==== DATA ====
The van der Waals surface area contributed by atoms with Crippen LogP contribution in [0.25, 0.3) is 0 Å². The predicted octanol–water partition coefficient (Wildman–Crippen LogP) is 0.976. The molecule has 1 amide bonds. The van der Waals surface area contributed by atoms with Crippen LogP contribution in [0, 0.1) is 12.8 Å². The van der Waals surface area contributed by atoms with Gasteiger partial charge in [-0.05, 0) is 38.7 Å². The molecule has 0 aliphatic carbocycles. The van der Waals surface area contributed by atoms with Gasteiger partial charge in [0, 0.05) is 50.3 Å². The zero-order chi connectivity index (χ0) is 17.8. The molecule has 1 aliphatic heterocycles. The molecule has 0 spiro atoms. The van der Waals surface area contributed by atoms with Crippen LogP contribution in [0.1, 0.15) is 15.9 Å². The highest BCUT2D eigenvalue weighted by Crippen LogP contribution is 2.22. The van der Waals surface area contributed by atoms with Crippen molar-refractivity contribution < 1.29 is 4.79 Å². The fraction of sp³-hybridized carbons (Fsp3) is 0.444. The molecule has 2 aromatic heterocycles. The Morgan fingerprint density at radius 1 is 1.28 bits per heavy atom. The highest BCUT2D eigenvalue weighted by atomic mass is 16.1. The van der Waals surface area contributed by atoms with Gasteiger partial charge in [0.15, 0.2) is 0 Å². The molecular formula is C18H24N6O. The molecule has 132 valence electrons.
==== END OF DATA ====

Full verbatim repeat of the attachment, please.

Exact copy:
The van der Waals surface area contributed by atoms with Crippen LogP contribution in [0.25, 0.3) is 0 Å². The predicted octanol–water partition coefficient (Wildman–Crippen LogP) is 0.976. The molecule has 1 amide bonds. The van der Waals surface area contributed by atoms with Crippen LogP contribution in [0, 0.1) is 12.8 Å². The van der Waals surface area contributed by atoms with Gasteiger partial charge in [-0.05, 0) is 38.7 Å². The molecule has 0 aliphatic carbocycles. The van der Waals surface area contributed by atoms with Gasteiger partial charge in [0, 0.05) is 50.3 Å². The zero-order chi connectivity index (χ0) is 17.8. The molecule has 1 aliphatic heterocycles. The molecule has 0 spiro atoms. The van der Waals surface area contributed by atoms with Crippen LogP contribution in [0.1, 0.15) is 15.9 Å². The highest BCUT2D eigenvalue weighted by Crippen LogP contribution is 2.22. The van der Waals surface area contributed by atoms with Crippen molar-refractivity contribution < 1.29 is 4.79 Å². The fraction of sp³-hybridized carbons (Fsp3) is 0.444. The molecule has 2 aromatic heterocycles. The Morgan fingerprint density at radius 1 is 1.28 bits per heavy atom. The highest BCUT2D eigenvalue weighted by atomic mass is 16.1. The van der Waals surface area contributed by atoms with Gasteiger partial charge in [0.15, 0.2) is 0 Å². The molecular formula is C18H24N6O. The molecule has 132 valence electrons.